TTP spokesman Ehsanullah Ehsan made public the formation of the Shura through a press release, saying that all the Mujahideen groups had reposed their confidence in Mullah Omar’s leadership and accepted him as the consensus leader of Afghanistan.

He added that the unity among the militants came after a call by Mullah Omar and told the Pakistani Taliban to stop fighting at home and to join the battle to liberate Afghanistan. 

Ehsan said the TTP would send its fighters to Afghanistan after next month to wage jihad against the US-led “infidel” forces.

“Convey my message to the Pakistani Taliban that you have forgotten the real purpose, which is to fight the US-led invading forces in Afghanistan and liberate it from their occupation,

“Forget all your differences and give us fighters to boost the battle against America in Afghanistan,”  a reported statement by Mullah Omar cautioned the TTP leadership at that time.

However, what remained hidden was made public by Haqqani, the chief operational commander of the Haqqani network, who conceded the existence of a peace deal with the Pakistani security establishment under which the Pakistan Taliban, Afghan Taliban, Haqqani network, Maulvi Nazir and Hafiz Gul Bahadur groups won’t attack Pakistani troops and would focus their attention on the allied forces in Afghanistan.

The revelation came in the form of a February 12, 2012 statement by Haqqani, directing the Pakistani Taliban to stop attacking Pakistani security forces in accordance with a peace deal, thus giving credence to media reports that the militants and the military had struck a clandestine ceasefire. Haqqani had issued these directives as the Ameer of the Shura-e-Muraqaba.

Shortly afterwards, the spring offensive was launched with multiple attacks targeting Western embassies, the Nato headquarters and the parliament building in Kabul.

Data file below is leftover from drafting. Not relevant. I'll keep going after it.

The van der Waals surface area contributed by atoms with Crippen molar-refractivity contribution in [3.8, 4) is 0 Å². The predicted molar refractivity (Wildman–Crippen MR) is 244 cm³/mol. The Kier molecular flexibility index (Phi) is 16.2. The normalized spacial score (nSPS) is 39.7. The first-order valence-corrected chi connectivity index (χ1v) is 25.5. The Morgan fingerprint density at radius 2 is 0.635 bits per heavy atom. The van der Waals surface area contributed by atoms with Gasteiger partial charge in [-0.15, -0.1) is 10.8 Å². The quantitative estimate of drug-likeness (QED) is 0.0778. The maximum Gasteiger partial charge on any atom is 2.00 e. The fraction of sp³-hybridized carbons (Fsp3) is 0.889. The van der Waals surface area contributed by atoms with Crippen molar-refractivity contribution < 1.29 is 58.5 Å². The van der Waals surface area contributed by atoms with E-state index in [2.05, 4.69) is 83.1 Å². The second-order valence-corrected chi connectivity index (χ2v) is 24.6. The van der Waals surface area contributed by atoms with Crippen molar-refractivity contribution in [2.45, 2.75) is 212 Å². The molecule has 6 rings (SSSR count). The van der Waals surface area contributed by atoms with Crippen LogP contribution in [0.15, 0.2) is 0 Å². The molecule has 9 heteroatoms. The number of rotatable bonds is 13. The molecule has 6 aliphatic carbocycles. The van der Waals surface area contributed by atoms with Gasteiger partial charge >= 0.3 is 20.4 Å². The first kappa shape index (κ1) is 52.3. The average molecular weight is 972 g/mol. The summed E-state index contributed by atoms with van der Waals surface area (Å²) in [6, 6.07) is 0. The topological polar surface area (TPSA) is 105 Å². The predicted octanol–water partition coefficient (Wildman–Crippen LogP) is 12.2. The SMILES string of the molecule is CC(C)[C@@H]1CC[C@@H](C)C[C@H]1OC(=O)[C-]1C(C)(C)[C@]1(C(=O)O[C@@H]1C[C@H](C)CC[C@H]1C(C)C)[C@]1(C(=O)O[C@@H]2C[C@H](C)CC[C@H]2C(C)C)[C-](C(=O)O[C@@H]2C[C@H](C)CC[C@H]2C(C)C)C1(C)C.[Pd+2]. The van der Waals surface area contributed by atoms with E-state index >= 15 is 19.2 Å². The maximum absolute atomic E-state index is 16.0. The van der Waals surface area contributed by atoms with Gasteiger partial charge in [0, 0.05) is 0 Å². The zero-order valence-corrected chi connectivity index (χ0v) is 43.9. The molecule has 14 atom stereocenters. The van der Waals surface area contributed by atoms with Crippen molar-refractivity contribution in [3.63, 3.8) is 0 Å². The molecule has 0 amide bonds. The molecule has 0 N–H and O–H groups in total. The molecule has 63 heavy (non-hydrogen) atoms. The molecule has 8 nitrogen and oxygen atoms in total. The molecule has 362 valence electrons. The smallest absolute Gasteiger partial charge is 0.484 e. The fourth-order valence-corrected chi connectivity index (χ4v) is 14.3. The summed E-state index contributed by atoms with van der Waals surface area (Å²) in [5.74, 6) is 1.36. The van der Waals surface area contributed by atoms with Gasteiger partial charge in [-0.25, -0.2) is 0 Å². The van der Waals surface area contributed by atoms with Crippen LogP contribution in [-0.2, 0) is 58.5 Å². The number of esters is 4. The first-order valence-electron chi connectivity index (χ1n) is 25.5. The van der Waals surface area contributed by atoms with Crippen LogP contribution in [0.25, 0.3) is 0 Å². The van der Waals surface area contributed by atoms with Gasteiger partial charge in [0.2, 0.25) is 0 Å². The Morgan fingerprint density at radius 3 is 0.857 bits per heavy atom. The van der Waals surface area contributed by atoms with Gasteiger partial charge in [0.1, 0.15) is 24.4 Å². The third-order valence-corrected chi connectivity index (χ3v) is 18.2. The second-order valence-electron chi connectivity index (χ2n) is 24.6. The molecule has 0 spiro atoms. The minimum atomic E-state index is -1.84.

The terrorist attacks in 2012 highlighted the ability of the Taliban to strike the heavily guarded government buildings and diplomatic zone even after a decade of war in Afghanistan.

As the spring of 2013 approaches fast, a TTP spokesman has made another offer of dialogue to the government as it needs time to reorganise. 

A similar offer was extended by the TTP Ameer Hakimullah Mehsud in December 2012, but with the condition that the TTP would not renounce the armed struggle and that the army was not acceptable as a mediator.

The offer was rejected by the military and the government, considering it a non-serious move because it failed to meet the government’s condition that the TTP first lay down arms and accept the supremacy of the Constitution, officials said.

While the military and political elite doubt that the TTP was genuinely interested in peace talks with the establishment, there are those in the official circles who argue that the TTP’s dialogue offer should be accepted to strike a short-term peace agreement to ensure peaceful upcoming general elections, especially in Khyber Pakhtunkhwa.       Internews